High school students learn songwriting from Sask. musicians
17 students had a weekend of hiking, campfires and songwriting
At total of 17 students from all over the province made their way on slippery gravel roads to a building nestled in a belt of trees on the edge of Last Mountain Lake this weekend.
Their journey to the national wildlife area was for a songwriting program led by Saskatchewan songwriters Ryan Hicks, Megan Nash and Glenn Sutter.
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After learning how to write songs and draw inspiration from nature the students wrote a song called Hourglass.
"The idea was to see if people, given the chance to use their creative energies, would affect how they connect to nature," Sutter said.
Sutter said he felt right at home writing songs in nature. As a biologist, he often uses song as a way to examine his field of work.
"I work in the field of environmental and sustainability education, dealing with climate change. It kind of wears you down," said Sutter. "I often turn to songwriting as a way to explore that stuff on my own."
Environment Canada, Campion College and the Royal Saskatchewan Museum helped fund the project, which is free to all applicants.
Sutter was the driving force behind the Songs 4 Nature program, and said reconnecting with nature is important for everyone, but especially for the next generation.
Jaxon Lalonde, a grade 12 student at St. Joseph High School in Saskatoon, had been playing music for most of his life, but had never written a song in full.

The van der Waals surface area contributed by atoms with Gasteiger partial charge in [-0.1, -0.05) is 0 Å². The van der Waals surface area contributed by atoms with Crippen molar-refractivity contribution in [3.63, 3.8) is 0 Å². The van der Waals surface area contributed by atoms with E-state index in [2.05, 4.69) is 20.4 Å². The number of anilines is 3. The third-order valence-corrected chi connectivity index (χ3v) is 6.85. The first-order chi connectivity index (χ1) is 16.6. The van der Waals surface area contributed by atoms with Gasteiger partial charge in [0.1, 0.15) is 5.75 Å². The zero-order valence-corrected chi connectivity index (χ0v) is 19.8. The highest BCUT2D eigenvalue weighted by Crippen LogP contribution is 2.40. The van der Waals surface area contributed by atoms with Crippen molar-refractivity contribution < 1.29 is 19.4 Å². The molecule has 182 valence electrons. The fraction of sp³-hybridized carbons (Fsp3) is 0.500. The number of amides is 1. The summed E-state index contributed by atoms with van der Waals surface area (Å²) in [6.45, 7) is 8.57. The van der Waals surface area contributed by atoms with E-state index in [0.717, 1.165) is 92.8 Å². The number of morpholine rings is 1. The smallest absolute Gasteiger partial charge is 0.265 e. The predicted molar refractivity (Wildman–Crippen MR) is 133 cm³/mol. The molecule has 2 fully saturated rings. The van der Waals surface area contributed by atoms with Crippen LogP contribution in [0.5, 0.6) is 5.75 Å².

"I've had ideas for the music for songs for a long time. I've written down notes of cool lines. But now, I figured out how to put it together," said Lalonde.
While out in the national wildlife area the group went for hikes and walks in nature to help draw on natural imagery and the metaphors that are present in nature.
Where they're coming from, is they love music. So as soon as they got together, they nerded out on music.- Ryan Hicks
During one trek into the prairie landscape the group decided to lay down in a field and take some time to reflect.
"I like looking at the sky and the trees. It gives me a lot more inspiration," said participant Cieran Sheard. "I like to sit on a hill, and just looking throughout the city, you get to see a lot."
Sheard and all the students were total strangers at the start of the weekend, and though the focus was on songwriting and nature the students all bonded over a mutual love of music.
"Where they're coming from, is they love music. So as soon as they got together, they nerded out on music," said Hicks.
Hicks said when the teenagers got to know each other, spontaneous songs and performances became a norm.
"What I really came for was to meet other people who are interested in what I'm interested in," Mackenzie Sproat said.
Like so many other students this was an opportunity for Sproat to meet like-minded peers she might not otherwise be in contact with.
"The people in my life aren't really songwriters or interested in music like I am. So I wanted to meet other people and I really connected with the people here as well," she said.
When it was time to go on Sunday, every student with a still-charged cellphone was taking selfies with their new friends, exchanging numbers and adding each other on Facebook. At least two group shots were taken.
The group will reunite in early May to see the returning migratory birds and in June the plan is to hold a concert in either Wascana Park or the Royal Saskatchewan Museum.